US Army hospital complex
Since, once the invasion of Europe was underway, Blandford Camp would no longer be required as a training camp, it was decided to convert the camp into a US Army hospital complex and, in April 1944, the first of five US Army general hospitals was established. The hospitals started receiving patients about two weeks after D-Day and many were brought from the combat area via the wartime airfield at Tarrant Rushton. The hospitals were often working at full capacity and receiving as many as 500 casualties during one night. The hospital complex closed after VE Day and the majority of the staff returned to the USA during October 1945.
After the closure of the hospitals the camp was reconverted to a training camp, and from 1946 until 1962 it was used by the Royal Army Service Corps (as a National Service driver training camp), the Royal Electrical and Mechanical Engineers, the Army Catering Corps and the Army Physical Training Corps.
Blandford Motor Racing Circuit
A view just outside the circuit, which crosses from the blue fence on the right beyond the hedge and through where the gate now stands in the centre. This point on the track was called "The Dip"
|Opened||25 July 1948|
|Major events||Formula Two|
|Length||5.05 km (3.14 mi)|
On 25 July 1948, the 3 miles 247.1875 yards (5.05 km) perimeter road around the camp was used to form the UK's first post-war road racing circuit. Around 10,000 spectators attended the first event, a motorcycle race, and the lap record was set by Bob Foster at just over 85 mph (137 km/h).
By the time of the third event in April 1949, the circuit had obtained a reputation as the fastest in the country, with speeds over 110 mph (177 km/h) being achieved down the straights. and sidecars were raced at the circuit for the first time at the fourth motorcycle meeting in August.
The Hants and Dorset Car Club organised a successful kilometre speed hill climb over part of the course in May 1949, and shortly afterwards the circuit was approved by the R.A.C. for car events. The eight race National Meeting, was held on 27 August, and although the meeting was judged a success, it was blighted by three serious accidents, one of them fatal. The most remarkable of the three however, was to Major Peter Braid in the 500cc race. Hitting a bus shelter demolished in the previous accident, his car was launched, landing on the roof of an army building, where it remained until the end of the days racing. At the inquest shortly afterwards, the coroner expressed surprise that the wearing of crash helmets was not obligatory, and a doctor who attended the victim, also stated that "a crash helmet might have saved his life".
Accidents again marred Blackmoor Vale motorcycle club's end of the season meeting the following weekend on 3 September, with one rider dying after a multiple pile-up in the final race, and two other riders succumbing to their injuries shortly afterwards. Seven other riders were seriously injured in the final race incident, all of whom took avoiding action when second placed rider David Gregory, fell at Monkton Corner, hitting a fence and being killed instantly.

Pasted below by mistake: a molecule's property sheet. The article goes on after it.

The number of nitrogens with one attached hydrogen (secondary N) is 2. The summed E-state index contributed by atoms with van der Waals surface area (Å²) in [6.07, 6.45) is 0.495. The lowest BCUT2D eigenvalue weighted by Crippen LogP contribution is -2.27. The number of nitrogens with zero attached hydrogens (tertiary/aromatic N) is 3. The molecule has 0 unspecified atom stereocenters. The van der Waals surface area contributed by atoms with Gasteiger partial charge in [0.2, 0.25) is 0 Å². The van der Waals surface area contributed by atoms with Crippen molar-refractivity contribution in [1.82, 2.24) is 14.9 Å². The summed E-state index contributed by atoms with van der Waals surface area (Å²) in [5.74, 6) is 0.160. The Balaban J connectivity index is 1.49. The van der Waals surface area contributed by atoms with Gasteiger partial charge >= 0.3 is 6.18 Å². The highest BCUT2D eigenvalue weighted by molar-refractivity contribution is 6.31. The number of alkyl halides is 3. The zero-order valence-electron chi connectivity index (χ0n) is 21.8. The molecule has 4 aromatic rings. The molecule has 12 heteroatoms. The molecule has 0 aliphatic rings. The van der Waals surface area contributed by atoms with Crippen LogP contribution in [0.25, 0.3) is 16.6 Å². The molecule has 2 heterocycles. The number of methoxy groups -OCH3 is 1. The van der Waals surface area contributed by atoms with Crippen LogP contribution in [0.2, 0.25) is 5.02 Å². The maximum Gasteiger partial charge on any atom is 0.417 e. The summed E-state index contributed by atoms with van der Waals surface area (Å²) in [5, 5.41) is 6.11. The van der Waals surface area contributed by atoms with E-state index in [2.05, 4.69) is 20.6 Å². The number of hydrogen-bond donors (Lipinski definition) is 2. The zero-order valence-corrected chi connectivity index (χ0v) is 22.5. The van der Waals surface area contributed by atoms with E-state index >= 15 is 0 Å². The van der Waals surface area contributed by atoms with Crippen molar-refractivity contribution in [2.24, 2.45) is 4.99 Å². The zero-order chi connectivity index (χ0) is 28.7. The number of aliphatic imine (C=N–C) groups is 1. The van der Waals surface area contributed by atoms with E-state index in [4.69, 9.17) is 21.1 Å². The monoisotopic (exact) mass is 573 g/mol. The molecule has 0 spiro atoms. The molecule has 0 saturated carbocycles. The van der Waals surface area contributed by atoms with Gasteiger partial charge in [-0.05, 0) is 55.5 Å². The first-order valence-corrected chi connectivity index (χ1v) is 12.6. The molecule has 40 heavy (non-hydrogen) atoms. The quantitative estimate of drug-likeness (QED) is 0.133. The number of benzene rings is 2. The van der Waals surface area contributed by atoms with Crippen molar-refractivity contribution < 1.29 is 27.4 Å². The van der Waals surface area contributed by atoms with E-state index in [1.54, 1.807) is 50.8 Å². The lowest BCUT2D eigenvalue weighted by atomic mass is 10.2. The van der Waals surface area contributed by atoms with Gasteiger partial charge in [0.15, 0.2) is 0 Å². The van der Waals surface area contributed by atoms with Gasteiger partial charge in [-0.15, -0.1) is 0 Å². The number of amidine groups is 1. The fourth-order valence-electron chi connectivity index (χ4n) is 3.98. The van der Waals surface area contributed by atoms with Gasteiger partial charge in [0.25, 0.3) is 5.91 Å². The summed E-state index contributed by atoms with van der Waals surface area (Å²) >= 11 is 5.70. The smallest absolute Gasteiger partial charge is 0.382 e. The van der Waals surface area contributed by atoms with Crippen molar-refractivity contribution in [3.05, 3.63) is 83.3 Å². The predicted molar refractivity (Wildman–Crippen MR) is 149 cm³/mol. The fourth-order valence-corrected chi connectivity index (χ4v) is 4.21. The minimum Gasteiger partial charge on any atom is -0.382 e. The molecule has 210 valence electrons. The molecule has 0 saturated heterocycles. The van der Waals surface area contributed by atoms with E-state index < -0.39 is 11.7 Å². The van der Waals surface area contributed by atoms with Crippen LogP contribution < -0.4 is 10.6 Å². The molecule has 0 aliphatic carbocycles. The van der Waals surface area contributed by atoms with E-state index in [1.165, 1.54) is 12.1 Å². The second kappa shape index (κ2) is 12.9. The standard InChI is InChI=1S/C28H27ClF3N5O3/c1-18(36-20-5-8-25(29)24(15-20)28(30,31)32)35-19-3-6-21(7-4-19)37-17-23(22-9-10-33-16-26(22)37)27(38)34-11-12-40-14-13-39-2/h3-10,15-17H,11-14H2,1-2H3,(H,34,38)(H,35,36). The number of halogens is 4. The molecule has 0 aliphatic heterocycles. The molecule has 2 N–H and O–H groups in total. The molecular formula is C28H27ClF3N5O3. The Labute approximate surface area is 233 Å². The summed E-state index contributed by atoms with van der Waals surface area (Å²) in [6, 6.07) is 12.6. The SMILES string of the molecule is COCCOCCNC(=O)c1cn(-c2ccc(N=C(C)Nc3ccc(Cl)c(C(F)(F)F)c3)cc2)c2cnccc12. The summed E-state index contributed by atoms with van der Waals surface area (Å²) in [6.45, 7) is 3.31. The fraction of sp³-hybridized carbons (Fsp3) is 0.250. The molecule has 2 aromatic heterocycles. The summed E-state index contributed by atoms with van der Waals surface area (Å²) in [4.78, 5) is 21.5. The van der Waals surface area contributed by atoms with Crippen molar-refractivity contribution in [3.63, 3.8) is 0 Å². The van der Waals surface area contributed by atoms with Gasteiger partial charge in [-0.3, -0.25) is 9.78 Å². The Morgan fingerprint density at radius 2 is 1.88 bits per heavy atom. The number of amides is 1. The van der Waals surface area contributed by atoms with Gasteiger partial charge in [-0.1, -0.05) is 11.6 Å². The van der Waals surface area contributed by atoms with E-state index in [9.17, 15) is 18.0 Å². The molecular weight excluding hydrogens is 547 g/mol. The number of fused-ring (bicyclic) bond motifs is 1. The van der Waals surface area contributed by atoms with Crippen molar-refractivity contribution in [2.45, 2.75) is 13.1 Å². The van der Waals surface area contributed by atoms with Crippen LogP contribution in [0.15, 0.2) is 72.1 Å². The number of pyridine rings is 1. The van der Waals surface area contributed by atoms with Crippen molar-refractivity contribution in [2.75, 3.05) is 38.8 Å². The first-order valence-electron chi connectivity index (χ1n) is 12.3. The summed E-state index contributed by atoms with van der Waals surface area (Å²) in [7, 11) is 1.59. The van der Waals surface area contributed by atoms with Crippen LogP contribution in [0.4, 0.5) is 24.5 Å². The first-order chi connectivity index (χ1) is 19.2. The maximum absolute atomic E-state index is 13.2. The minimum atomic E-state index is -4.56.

The serious accidents were generally attributed to competitors lack of racing experience, and complaints about the circuit at this time were more often related to delays and accessibility issues attached to running public events on an active military base. Some local opposition to the track however, was becoming more vocal.
The next motorcycle event at the track, was billed as the Auto-Cycle Union's "first international road race meeting on the British mainland". Over 40,000 spectators attended, and the event on 29 April 1950 saw the debut of the latest version of the "works" AJS Porcupine as well as the first appearance of the Norton featherbed frame. The international nature of the event was somewhat diminished by a clash of dates with other meetings on the continent, and the only non-British competitors were two Belgians. However, top riders like Geoff Duke and Bob Foster did take part, and Duke raised the lap record to just under 89 mph (143 km/h). Again, the event saw fatalities, with two riders killed on the very fast Engineer's Corner.
At the inquest following this event, the coroner was unequivocal.
I hope that those who have got the power to ban these races, and it appears to be the military authority, will not give their consent again.
Criticism was levelled at the lack of protection for riders from saplings attached to iron spikes, other metal stakes and telegraph poles present at various points around the track. Although it was unclear if any of these hazards had been a factor in any of the fatalities, the coroner was critical of the fact that "improvements" to the circuit had not even looked at any of these. After the second crash at Engineer's Corner, straw bales had been put in place, but this was entirely on the initiative of an army sergeant-major on duty at the event, rather than the organisers. Despite these issues, the jury accepted that the riders took part knowing the risks involved and verdicts of accidental death were returned in both cases.